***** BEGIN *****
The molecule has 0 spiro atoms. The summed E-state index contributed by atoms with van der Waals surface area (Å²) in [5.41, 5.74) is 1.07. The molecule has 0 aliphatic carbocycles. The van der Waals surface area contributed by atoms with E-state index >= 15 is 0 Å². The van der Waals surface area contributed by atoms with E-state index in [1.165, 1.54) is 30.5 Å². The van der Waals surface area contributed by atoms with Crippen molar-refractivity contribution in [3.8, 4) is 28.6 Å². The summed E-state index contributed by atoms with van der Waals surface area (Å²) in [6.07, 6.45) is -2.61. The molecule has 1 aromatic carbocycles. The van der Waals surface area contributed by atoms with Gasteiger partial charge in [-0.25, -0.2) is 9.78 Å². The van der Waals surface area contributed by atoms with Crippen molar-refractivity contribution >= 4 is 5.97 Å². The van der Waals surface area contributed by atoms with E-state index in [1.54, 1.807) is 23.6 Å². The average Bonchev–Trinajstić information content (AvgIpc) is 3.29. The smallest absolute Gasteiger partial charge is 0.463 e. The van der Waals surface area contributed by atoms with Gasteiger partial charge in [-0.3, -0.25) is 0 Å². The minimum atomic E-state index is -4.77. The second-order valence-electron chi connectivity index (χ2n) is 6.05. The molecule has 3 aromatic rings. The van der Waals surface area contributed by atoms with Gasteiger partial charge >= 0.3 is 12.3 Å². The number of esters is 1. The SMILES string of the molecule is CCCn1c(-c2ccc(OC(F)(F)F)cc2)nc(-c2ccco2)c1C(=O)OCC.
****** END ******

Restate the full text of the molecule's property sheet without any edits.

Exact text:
The molecule has 0 spiro atoms. The summed E-state index contributed by atoms with van der Waals surface area (Å²) in [5.41, 5.74) is 1.07. The molecule has 0 aliphatic carbocycles. The van der Waals surface area contributed by atoms with E-state index >= 15 is 0 Å². The van der Waals surface area contributed by atoms with E-state index in [1.165, 1.54) is 30.5 Å². The van der Waals surface area contributed by atoms with Crippen molar-refractivity contribution in [3.8, 4) is 28.6 Å². The summed E-state index contributed by atoms with van der Waals surface area (Å²) in [6.07, 6.45) is -2.61. The molecule has 1 aromatic carbocycles. The van der Waals surface area contributed by atoms with Gasteiger partial charge in [-0.25, -0.2) is 9.78 Å². The van der Waals surface area contributed by atoms with Crippen molar-refractivity contribution >= 4 is 5.97 Å². The van der Waals surface area contributed by atoms with E-state index in [1.54, 1.807) is 23.6 Å². The average Bonchev–Trinajstić information content (AvgIpc) is 3.29. The smallest absolute Gasteiger partial charge is 0.463 e. The van der Waals surface area contributed by atoms with Gasteiger partial charge in [-0.3, -0.25) is 0 Å². The minimum atomic E-state index is -4.77. The second-order valence-electron chi connectivity index (χ2n) is 6.05. The molecule has 3 aromatic rings. The van der Waals surface area contributed by atoms with Gasteiger partial charge >= 0.3 is 12.3 Å². The number of esters is 1. The SMILES string of the molecule is CCCn1c(-c2ccc(OC(F)(F)F)cc2)nc(-c2ccco2)c1C(=O)OCC.